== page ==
Beijing is not sovereign unless it has a standing presence in embattled waters and skies.
So, the benefits of a naval station in Cambodia would be legion. Such an outpost would give Chinese seafarers and aviators a haven near contested southerly expanses, helping them mount the stifling presence they enjoy elsewhere in the South China Sea. Side benefits would include turning the southern flank of Vietnam, a neighbor with which China is constantly at odds over maritime claims. A base would boost the navy’s ability to operate along the approaches to the Malacca Strait. That would help alleviate what erstwhile President Hu Jintao called China’s “Malacca Dilemma,” meaning the menace of a naval blockade that cuts China’s energy imports from the Middle East.
CCP potentates may say they have no designs on a Cambodian seaport, but they would be foolish not to avail themselves of an opportunity to turn geography to strategic advantage. These are not fools.
Two, history. Over the decades the CCP has developed a pattern for purloining territory from China’s neighbors. It chooses a target for aggression and isolates it from potential allies, assuring China vastly outmuscles the target. It selects an optimal time when powerful outsiders — the United States chief among them — are embroiled or distracted elsewhere and unlikely to intervene to confound aggression. And then it makes its move using a bare minimum of armed force. It takes what it wants, occupies it, and defies anyone to reverse its action at the risk of warfare or economic reprisals. Few have the gumption.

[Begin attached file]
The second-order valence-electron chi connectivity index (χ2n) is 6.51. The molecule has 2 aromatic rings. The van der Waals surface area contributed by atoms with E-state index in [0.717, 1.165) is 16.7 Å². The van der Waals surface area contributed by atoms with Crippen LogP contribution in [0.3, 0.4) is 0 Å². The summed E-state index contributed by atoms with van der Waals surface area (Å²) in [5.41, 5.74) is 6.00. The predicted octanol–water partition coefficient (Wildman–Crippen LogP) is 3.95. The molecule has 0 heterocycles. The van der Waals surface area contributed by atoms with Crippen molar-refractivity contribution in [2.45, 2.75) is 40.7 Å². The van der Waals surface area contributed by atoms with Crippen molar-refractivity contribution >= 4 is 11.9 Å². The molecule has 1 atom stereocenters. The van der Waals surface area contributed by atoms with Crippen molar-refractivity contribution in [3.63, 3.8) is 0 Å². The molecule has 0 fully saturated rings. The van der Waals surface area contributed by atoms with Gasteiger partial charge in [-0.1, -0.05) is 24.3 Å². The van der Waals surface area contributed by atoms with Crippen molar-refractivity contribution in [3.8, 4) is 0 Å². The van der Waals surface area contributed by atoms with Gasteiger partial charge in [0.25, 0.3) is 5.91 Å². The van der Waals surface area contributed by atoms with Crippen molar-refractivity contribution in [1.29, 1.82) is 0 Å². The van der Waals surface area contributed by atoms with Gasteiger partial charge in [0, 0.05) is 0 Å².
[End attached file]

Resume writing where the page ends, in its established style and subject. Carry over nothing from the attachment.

This pattern was on display in 1974, when the PLA Navy and maritime militia wrested some of the Paracel Islands from a South Vietnam teetering on the brink of defeat. America had no appetite to go back to Southeast Asia having just pulled out of Vietnam. It surfaced again in the 1990s, when Chinese forces occupied and subsequently fortified Mischief Reef, deep within the Philippines’ “exclusive economic zone,” waters reserved for Manila’s sole use. Preoccupied with Balkan wars and having been recently evicted from its Philippine bases, Washington evinced little desire to involve itself. And it was on display most recently starting in 2013, when Chinese engineers manufactured island outposts atop Spratly and Paracel atolls, reefs and seamounts. Middle East wars foreclosed any U.S. intervention.